October 8, 2018


#19 – Dave Feldman: stress testing the lipid energy model

"I am on a journey of science, not of advocacy: I'm going to be quite a skeptic."  —Dave Feldman

Read Time 30 minutes

In this episode, Dave Feldman, discusses his journey from software engineer to n=1 experimenter, his experience with low-carbohydrate diets, and his hypothesis that cholesterol levels are influenced by energy metabolism.


Note: this podcast gets technical at times and refers to many visuals during the discussion. The graphics, figures, and tables alluded to are provided in the show notes. In addition, there is commentary by Thomas Dayspring, M.D., in the show notes, providing corrections, clarifications, and amplification. Dave Feldman provided many graphics and some additional comments that are included in the show notes.

For the transcript of this episode, please visit this page, where there is more commentary from Tom Dayspring.

We discuss:

  • Peter’s synthesis of Dave’s energy model [5:00];
  • Dave’s lipid energy model;
  • Dave’s inversion pattern experiments;
  • Dave’s journey from software engineer to cholesterol enthusiast [15:00];
  • Standard blood panels, sterol panels, and what moves the needle when it comes to particle numbers [18:30];
  • Hyper-responders [20:00];
  • Lipoprotein transport [33:45];
  • The lean mass hyper-responder phenotype [47:30];
  • The progression of atherosclerosis, CAC, and CIMT [52:30];
  • Testing for oxidized LDL [55:30];
  • All-cause mortality and clinical endpoints [1:01:15];
  • What does “LDL as causal” mean? [1:05:15];
  • Dave’s low carb cholesterol challenge and drug & genetic study qualifications [1:13:15];
  • If all other markers are in a healthy range, but LDL-P is high, is the patient at risk? A couple of case studies, and a self-experiment [1:27:30];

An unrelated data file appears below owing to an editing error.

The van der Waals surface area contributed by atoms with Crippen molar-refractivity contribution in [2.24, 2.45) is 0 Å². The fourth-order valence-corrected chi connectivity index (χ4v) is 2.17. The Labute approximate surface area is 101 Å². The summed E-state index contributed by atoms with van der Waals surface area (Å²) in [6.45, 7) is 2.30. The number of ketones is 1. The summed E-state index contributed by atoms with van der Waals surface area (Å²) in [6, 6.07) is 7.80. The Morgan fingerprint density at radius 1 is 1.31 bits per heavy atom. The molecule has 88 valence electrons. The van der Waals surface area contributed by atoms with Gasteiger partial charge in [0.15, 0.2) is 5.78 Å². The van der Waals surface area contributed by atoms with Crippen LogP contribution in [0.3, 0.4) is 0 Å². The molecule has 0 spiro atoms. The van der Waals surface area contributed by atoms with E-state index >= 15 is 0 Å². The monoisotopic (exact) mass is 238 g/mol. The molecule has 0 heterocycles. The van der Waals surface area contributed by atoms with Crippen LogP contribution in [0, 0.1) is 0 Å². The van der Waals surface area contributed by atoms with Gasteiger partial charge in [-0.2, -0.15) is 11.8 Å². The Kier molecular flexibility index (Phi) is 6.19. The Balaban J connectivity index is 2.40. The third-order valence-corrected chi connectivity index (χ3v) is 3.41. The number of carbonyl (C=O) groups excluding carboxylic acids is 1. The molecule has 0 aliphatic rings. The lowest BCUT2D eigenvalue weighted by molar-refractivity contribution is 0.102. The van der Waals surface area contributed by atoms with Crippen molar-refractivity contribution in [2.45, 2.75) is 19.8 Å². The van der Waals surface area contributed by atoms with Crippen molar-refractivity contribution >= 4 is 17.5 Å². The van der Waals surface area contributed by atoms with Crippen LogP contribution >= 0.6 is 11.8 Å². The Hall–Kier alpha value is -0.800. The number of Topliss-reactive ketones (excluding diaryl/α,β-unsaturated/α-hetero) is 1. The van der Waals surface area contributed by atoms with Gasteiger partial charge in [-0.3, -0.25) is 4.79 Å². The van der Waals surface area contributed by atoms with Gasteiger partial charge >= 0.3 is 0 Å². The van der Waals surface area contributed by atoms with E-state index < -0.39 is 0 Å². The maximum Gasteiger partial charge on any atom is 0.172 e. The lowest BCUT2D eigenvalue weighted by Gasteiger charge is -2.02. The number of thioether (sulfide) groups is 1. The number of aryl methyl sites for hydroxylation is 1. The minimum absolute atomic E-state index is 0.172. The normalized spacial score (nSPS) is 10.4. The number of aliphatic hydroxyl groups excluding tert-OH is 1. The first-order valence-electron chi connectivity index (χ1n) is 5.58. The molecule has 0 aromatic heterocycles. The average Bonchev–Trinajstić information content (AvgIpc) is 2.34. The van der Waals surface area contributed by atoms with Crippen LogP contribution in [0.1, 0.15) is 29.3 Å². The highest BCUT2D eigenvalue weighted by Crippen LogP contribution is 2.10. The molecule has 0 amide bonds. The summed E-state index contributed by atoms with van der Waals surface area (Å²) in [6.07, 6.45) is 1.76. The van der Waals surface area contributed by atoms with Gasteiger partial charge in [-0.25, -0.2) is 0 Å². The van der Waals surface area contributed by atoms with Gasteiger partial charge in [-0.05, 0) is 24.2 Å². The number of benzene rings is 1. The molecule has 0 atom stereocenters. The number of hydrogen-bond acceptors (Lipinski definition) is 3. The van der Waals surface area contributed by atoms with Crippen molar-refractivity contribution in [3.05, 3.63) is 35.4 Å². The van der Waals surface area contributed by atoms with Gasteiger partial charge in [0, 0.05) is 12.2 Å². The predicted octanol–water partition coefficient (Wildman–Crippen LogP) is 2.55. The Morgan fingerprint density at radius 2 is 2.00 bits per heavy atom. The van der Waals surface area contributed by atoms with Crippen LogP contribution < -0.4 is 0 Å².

• Peter’s three-day exercise and ketosis experiment [1:41:00];
  • What are remnant lipoproteins? [1:45:00];
  • What might cause lean mass hyper-responders to have higher LDL particle numbers? [1:53:30];
  • A case study from Dave of a lean mass hyper-responder [1:56:30];
  • Mass balance and cholesterol flux [2:05:30];
  • Can a higher degree of cholesterol explain the lean mass hyper-responder phenotype? [2:10:00];
  • Peter’s LDL during his keto-fast-keto experiment [2:13:30];
  • Does substituting saturated fats with monounsaturated fats lower LDL-P and LDL-C? [2:15:45];
  • Dave’s carb-swap experiments [2:22:15];
  • Dave’s carotid intima-media thickness tests [2:41:15];
  • Looking for studies that stratify for high HDL-C and low TG alongside low and high LDL-C [2:53:00]; and
  • More


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Dave Feldman

I’m a senior software engineer and entrepreneur.

I began a Low Carb, High Fat diet in April 2015 and have since learned everything I could about it with special emphasis on cholesterol given my lipid numbers spiked substantially after going on the diet. As an engineer, I spotted a pattern in the lipid system that’s very similar to distributed objects in networks.

I’ve since learned quite a bit on the subject both through research and experimentation which has revealed some very powerful data. With this new general theory, I’ve shifted around my cholesterol more than anyone else in the world without any drugs or special supplements of any kind. [cholesterolcode.com]

Dave on YouTube: Dave Feldman

Dave on Instagram: @davefeldmanketo

Dave on Facebook: @DaveFeldmanLC

Dave on Twitter: @DaveKeto

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  1. Hi Peter,

    I came across this podcast and I must say that its been highly knowledgeable except for the fact that I may have to hear it again 🙂

    Anyway, I have been doing a few experiments myself with lipid numbers without getting into ‘nutritional ketosis’ and yet, I can confirm a few hypothesis working for me. After I increased my exercise intensity here the changes that occurred in 2 weeks: Total Cholesterol: Went down from 255 to 231 mg/Dl; TAG: from 145 (perhaps something wrong that day or with machine) to 70 – my lowest; HDL: from 34 to 45 (genetics perhaps as my father is also around the same and I have been on it for over a few months now); LDL: from 193 to 172; VLDL: from 28 to 14 mg/Dl.

    I am not a lipidologist but from the numbers correspond well from what I have studied. And mind you these numbers are with 20% carbs/55% fat/25% protein approx.

    Besides these numbers I am also coming to the conclusion that we can keep decent carbs in our diet and yet metabolise fat. Here are some case studies that I would like to share with you….I would be happy to do any tests that you recommend to affirm my readings on nutrition:


    I am still collecting data and it will be interesting to see how my numbers change when I have access to the gym post lockdown.

    Let me know your thoughts and if you want me to check anything specific.

    warm regards,

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